Monday, January 10, 2011

Lock and Load

 In this morning’s Washington Post, there was a summary of violent rhetoric some of our political leaders have used.  “2nd Amendment Remedies,” “Lock and Load,” and other gun–related words and actions were detailed and attributed.  Senator Joe Manchin from my state of West Virginia, along with President Obama himself, were the only two Democrats whose words or deeds were listed.  All the rest were republicans.

I hate guns.  My father was an avid gun collector, a life–time member of the National Rifle Association, and a paranoid personality (“paranoid” used here in its clinical sense).  Guns scare me.  More than scare me, though, they disgust me.  I grew up seeing guns used to compensate for a frail and damaged masculinity.  Rather than do the hard work necessary to understand and accept his weaknesses, my father gloried in the power of guns.  He cleaned and polished them as if they were parts of his body.  He made his own ammunition.  He took every opportunity to talk about the power of his personal armory.

As much as I’d like to blame Saturday’s Tucson massacre on Sarah Palin, Rush Limbaugh, and their ilk—and I DO blame them—I believe that one of the underlying causes of this and similar incidents is the hyper–masculinity that seems to be the model in this culture for manly behavior.

George W. Bush wanted Osama bin Laden “dead or alive.”  His state, Texas, murders convicts at a rate that is sickening to anyone who thinks, cares, or prays about human life.  His eagerness to go to war, and stay at war, was and is tragic.  As much as I disliked his presidency, however, I have to admit that Bush was very much a creature of our society and he acted as he thought a “man” should act in the 21st–century USA.  Politicians, Ms. Palin among them, who want to appeal to Bush’s “base” adopt this masculine, gun– and war–loving world view.  If disagreement exists, destroy the opposition.  There is no need for compromise or rational consideration; real men don’t do those things.  Instead, they fight, destroy, and so prevail.  Carl Rove, in my opinion, is a great example of this hyper–masculine, violent approach to politics.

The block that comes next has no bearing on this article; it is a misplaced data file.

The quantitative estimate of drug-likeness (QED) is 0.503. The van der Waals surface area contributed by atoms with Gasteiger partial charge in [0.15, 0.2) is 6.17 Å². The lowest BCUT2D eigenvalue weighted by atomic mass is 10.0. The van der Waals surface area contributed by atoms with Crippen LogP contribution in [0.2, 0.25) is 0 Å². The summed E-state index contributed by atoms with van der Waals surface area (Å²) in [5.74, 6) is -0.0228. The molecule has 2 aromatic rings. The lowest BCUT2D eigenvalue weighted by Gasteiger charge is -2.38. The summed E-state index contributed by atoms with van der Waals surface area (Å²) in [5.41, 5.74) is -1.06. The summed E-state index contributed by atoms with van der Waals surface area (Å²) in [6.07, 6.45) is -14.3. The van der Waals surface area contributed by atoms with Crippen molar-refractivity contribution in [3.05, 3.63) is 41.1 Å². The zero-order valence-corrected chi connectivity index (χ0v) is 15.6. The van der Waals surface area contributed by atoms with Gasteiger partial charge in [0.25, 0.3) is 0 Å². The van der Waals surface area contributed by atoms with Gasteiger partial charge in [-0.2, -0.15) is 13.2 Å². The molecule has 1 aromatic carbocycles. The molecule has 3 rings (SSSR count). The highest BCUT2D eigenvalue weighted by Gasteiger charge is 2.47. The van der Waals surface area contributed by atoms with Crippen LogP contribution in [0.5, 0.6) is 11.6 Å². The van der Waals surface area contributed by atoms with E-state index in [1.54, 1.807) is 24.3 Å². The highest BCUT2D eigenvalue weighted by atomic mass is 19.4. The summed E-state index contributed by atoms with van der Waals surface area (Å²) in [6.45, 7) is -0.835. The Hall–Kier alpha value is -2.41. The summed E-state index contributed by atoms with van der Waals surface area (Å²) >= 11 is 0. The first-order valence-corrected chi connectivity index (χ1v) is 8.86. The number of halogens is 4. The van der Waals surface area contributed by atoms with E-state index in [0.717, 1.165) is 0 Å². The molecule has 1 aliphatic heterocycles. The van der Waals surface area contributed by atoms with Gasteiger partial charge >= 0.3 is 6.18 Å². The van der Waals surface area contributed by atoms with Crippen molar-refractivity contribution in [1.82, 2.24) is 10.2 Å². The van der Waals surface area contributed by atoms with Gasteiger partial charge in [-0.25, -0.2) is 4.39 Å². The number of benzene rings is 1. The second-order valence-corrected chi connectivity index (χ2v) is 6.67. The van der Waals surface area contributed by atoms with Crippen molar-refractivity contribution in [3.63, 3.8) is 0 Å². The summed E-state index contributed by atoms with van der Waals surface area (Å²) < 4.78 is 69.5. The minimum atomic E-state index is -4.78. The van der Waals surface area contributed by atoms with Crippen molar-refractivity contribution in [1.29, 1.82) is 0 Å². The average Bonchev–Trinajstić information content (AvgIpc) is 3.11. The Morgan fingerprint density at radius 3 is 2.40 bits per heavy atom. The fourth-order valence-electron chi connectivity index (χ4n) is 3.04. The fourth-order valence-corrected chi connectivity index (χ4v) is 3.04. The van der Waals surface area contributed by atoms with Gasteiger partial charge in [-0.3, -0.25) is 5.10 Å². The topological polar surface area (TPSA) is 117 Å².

I agree that the assassin in Tucson on Saturday was too ill to be directly influenced by anything that people like Bush, Rove, Palin, Limbaugh, or Beck have said or have written.  He, however, did come to manhood in this hyper–masculine environment where might, and only might, makes right, and where every “real” man knows how to lock and load.  He and all young men in our culture have learned to be men by the examples set for them by people like Bush, Cheney, Rove, Palin, Limbaugh, and Beck and by a horribly violent culture where the hero saves the day only by blasting away the opponent.

Sometimes I think what a shame it is that only 10% of the male population of this country is gay.  Gay men, by nature of their gayness, are unable to accept the masculine norms formed by our sick culture.  Instead, we have to form our own image of masculinity, incorporating in that image a consciousness that every male is to some extent female, that every male is to some extent weak and needy, that every male is to some extent nurturing, and that every male is a vulnerable human being.  On days like today, I am even happier than usual that I am gay.  I am glad that I have had to go through the ordeal of forming my own image of manhood.  I am glad that, unlike my father, I have had to deal specifically with my personal issues and resolve them.

I am so sad about the people who died on Saturday, and I grieve for them and their families.  I wish all the best for those who were injured and are now being treated, especially Representative Gabby Giffords.

I also grieve for, and worry about, all the little boys—straight and gay—growing up today in the USA.

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